April 13: The Tain

There are many places named after events or people. Think of “squirrel-neck” and “Síd Froich”. Why do you think nature is forced the take on a memory of a human event? How long do you suspect the name lasts?

4 thoughts on “April 13: The Tain

  1. I was really fascinated by the place names in this story, and the amount of attention they receive. (I’ve been interested in toponomy, actually, ever since reading a book called Names on the Land by George Stewart. I definitely recommend it if the history of place names sounds even slightly interesting.) But in terms of nature’s place in these toponyms, I think I might have to question the premise here. If we’re thinking of nature in the way that medieval people seem to have — as either an anthropomorphic divinity or an uncontrollable force at work within or upon humans — then neither the squirrel nor the places or natural features that take its name can be called nature. I know I personally tend to think of animals and landscapes when I think of “nature”, so I have to keep reminding myself what I’ve learned in this class about medieval concepts.

    If I had to say something about nature’s role in place names, and I admit this may be a bit of a stretch since I don’t think the text explicitly treats it this way, but one could make an argument that nature is seen in these events in the person of Cúchulainn, whose exaggerated strength and “warp spasm” are gifts and attributes that have been bestowed upon him, ostensibly, by nature. In fact, the phrasing sometimes suggests that this force acts upon him, rather than him using it. We are told in once place that the warp-spasm “seized him”, almost as if Cúchulainn is playing the passive role of a vessel or vehicle. In this sense, nature isn’t forced to take on place names, but rather nature plays an active role in defining place names.

  2. Well one must remember that nature is inherently a cultural conception, it is defined only by the fact that humans define it, and as Michael has pointed out, that definition in the medieval context is often anthropomorphized and seen as an agent with an impenetrably opaque will.

    However, briefly barring that definition (because I do think the Tain is something notably different from most of what we’ve read, and also the idea of anthropocentrism fascinates me), I can think of multiple examples of humans naming geographical features after themselves or events that took place there (think of all the barrier islands around Charleston: James’, John’s, Sullivan’s). Why nature is “forced” to take on the name that humans give it is because humans have forced the concept of nature. It sounds contradictory, but nature is not natural, it is man-made.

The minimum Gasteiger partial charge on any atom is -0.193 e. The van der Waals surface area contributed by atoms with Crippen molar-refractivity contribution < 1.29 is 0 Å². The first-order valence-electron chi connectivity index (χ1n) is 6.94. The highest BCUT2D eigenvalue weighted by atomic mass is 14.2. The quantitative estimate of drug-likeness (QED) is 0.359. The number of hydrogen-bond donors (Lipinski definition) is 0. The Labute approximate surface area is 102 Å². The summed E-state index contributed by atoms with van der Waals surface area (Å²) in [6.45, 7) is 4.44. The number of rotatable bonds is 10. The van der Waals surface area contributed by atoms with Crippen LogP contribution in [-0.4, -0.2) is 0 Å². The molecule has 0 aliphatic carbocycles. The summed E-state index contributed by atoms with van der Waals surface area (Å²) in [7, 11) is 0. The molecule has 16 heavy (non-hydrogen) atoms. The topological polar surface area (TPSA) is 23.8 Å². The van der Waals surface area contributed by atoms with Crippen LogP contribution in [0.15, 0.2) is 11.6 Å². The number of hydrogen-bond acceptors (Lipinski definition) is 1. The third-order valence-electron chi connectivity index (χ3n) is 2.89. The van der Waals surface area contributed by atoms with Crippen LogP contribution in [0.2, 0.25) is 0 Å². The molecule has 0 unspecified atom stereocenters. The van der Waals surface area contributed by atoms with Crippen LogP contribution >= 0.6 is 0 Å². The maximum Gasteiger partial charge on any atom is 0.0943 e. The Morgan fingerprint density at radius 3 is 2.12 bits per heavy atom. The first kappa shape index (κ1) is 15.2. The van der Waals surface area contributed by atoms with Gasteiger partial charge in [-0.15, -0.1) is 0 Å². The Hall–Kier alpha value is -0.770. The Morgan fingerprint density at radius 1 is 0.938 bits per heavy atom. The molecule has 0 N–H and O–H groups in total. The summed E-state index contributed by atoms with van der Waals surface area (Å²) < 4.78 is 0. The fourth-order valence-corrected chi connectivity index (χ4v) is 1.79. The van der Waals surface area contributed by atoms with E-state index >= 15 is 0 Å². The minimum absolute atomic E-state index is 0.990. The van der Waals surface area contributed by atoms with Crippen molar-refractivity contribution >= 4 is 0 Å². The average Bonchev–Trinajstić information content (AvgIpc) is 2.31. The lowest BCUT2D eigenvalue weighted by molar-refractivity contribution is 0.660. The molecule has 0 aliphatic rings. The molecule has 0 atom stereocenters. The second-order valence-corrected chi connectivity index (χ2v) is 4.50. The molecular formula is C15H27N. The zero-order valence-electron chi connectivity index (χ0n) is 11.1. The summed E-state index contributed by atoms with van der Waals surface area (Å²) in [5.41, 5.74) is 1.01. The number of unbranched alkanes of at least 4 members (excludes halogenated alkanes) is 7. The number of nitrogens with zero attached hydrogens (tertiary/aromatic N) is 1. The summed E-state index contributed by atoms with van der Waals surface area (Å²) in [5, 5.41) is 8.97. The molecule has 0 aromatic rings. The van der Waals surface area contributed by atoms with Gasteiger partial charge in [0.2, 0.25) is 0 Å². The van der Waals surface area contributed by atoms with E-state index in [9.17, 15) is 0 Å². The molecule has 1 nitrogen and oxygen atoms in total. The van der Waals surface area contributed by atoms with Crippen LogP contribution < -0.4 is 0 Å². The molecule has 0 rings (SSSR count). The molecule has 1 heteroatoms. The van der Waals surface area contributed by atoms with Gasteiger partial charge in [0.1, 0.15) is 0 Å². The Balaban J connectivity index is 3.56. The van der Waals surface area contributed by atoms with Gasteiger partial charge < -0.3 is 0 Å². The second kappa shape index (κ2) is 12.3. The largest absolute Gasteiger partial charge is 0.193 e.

But talk about a digression! Going off of what Michael has said about Cuchulainn, I would agree that his “natural” ability seems to characterize him as a vehicle of the awesome power of nature. However, I would not go so far as to call him a “passive” vehicle, but rather an embodiment of nature’s wildness.

  3. The way this culture seems to base their value system on is strength and battle. So, geographical spaces at which battles take place or someone proves their strength become very important spots. A spot where blood was spilt or a famous event occurred almost takes on that memory, becoming a symbol of what had happened. In a way, it becomes almost like sacred ground. It is also common for important places for trade or travel to be named based on the way those spaces looked or who discovered them. They commemorated these places by naming places either after a person, after a battle, or after what the location reminded them of, i.e. squirrel-neck.

  4. I think that the place names are all after events just because this is what’s important to them. Their culture seems to be centered around battle and physical strength, as Brooke pointed out, so in terms of cultural memory this system of naming only makes sense. I’m not entirely sure what this says about nature itself; I guess it would just say that nature is secondary to man–they don’t remember nature per say, but the human events. This doesn’t strike me as uncommon; I feel like we do that all the time, too. And like our own names, I think the place names from the Tain only last as long as the culture. As soon as people aren’t around to remember, they’re lost. Nature kind of wins out in this way; it endures long after the culture.

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